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[ser-uh n-dip-i-tee] /ˌsɛr ənˈdɪp ɪ ti/
an aptitude for making desirable discoveries by accident.
good fortune; luck:
the serendipity of getting the first job she applied for.
Origin of serendipity
1754; Serendip + -ity; Horace Walpole so named a faculty possessed by the heroes of a fairy tale called The Three Princes of Serendip
Related forms
serendipiter, serendipitist, serendipper, noun Unabridged
Based on the Random House Dictionary, © Random House, Inc. 2015.
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Examples from the web for serendipity
  • It's not a discovery, it's a stumble into the past, serendipity.
  • Their discovery well illustrates what hobbyists find attractive about stamp collecting: serendipity.
  • Although this theory has been widely accepted, finding an actual shock breakout was due to extreme serendipity.
  • serendipity plays an enormously important role in travel photography.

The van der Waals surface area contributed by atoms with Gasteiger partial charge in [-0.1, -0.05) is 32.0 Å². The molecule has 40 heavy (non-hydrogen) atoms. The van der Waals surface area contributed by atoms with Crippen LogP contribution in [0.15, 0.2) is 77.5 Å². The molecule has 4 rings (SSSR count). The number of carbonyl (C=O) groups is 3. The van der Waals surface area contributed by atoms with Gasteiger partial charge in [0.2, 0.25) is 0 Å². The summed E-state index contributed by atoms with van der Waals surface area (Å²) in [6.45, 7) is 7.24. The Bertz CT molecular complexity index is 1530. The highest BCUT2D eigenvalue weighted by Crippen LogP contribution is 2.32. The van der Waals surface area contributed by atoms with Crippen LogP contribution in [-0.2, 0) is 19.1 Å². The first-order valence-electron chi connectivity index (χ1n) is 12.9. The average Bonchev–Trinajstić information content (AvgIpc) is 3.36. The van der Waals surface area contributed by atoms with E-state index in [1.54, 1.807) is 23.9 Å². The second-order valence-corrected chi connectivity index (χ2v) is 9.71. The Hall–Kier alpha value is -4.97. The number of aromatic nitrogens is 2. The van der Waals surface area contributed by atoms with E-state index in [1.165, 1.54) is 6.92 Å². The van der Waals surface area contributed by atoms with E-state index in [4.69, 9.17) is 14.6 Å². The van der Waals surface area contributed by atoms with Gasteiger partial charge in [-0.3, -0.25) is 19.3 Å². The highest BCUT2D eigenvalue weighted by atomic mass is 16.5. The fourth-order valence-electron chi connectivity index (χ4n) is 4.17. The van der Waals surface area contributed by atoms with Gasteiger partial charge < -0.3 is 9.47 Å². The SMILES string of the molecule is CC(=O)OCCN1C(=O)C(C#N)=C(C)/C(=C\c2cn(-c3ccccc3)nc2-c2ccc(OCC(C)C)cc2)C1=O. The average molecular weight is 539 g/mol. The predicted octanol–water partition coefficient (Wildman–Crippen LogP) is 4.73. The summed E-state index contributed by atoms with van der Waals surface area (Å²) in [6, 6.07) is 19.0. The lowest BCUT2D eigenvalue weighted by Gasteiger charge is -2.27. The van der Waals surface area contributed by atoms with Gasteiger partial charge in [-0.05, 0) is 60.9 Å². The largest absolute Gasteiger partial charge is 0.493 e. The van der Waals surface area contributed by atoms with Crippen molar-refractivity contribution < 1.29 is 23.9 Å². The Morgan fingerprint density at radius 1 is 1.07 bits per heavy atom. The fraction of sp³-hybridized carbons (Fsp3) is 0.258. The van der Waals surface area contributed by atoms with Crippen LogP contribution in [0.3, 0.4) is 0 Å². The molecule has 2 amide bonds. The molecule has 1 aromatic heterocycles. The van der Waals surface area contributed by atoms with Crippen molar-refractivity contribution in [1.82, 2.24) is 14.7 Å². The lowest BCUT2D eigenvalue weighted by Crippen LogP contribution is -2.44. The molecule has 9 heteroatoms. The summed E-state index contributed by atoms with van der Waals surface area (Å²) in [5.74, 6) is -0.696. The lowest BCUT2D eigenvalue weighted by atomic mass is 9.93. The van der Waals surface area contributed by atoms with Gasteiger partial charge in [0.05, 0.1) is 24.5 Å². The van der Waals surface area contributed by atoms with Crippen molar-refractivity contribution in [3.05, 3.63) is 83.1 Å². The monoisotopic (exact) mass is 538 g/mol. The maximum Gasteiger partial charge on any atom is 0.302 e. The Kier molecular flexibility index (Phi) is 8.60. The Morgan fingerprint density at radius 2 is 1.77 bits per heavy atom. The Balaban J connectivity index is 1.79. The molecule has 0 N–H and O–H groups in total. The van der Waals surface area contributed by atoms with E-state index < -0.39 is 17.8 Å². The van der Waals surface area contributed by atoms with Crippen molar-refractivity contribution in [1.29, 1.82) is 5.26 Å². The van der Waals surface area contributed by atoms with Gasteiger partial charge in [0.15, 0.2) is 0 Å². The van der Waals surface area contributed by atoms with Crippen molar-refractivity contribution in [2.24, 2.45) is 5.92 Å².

• It turns out that serendipity played a role in the journey to the screen.
  • And serendipity arises when people are in a situation that fosters creativity.
  • The red soles offer the pleasure of secret knowledge to their wearer, and that of serendipity to their beholder.
  • What it meant, though, was that people who had previously gotten by on charm and serendipity now needed ready cash.
  • It was chemical serendipity of billion-dollar proportions: a tanning drug with all the right side effects.
  • Unfortunately, these products of serendipity haven't lived up to their promise.
British Dictionary definitions for serendipity


the faculty of making fortunate discoveries by accident
Derived Forms
serendipitous, adjective
Word Origin
C18: coined by Horace Walpole, from the Persian fairytale The Three Princes of Serendip, in which the heroes possess this gift
Collins English Dictionary - Complete & Unabridged 2012 Digital Edition
© William Collins Sons & Co. Ltd. 1979, 1986 © HarperCollins
Publishers 1998, 2000, 2003, 2005, 2006, 2007, 2009, 2012
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Word Origin and History for serendipity

1754 (but rare before 20c.), coined by Horace Walpole (1717-92) in a letter to Horace Mann (dated Jan. 28); he said he formed it from the Persian fairy tale "The Three Princes of Serendip," whose heroes "were always making discoveries, by accidents and sagacity, of things they were not in quest of." The name is from Serendip, an old name for Ceylon (modern Sri Lanka), from Arabic Sarandib, from Sanskrit Simhaladvipa "Dwelling-Place-of-Lions Island."

Online Etymology Dictionary, © 2010 Douglas Harper
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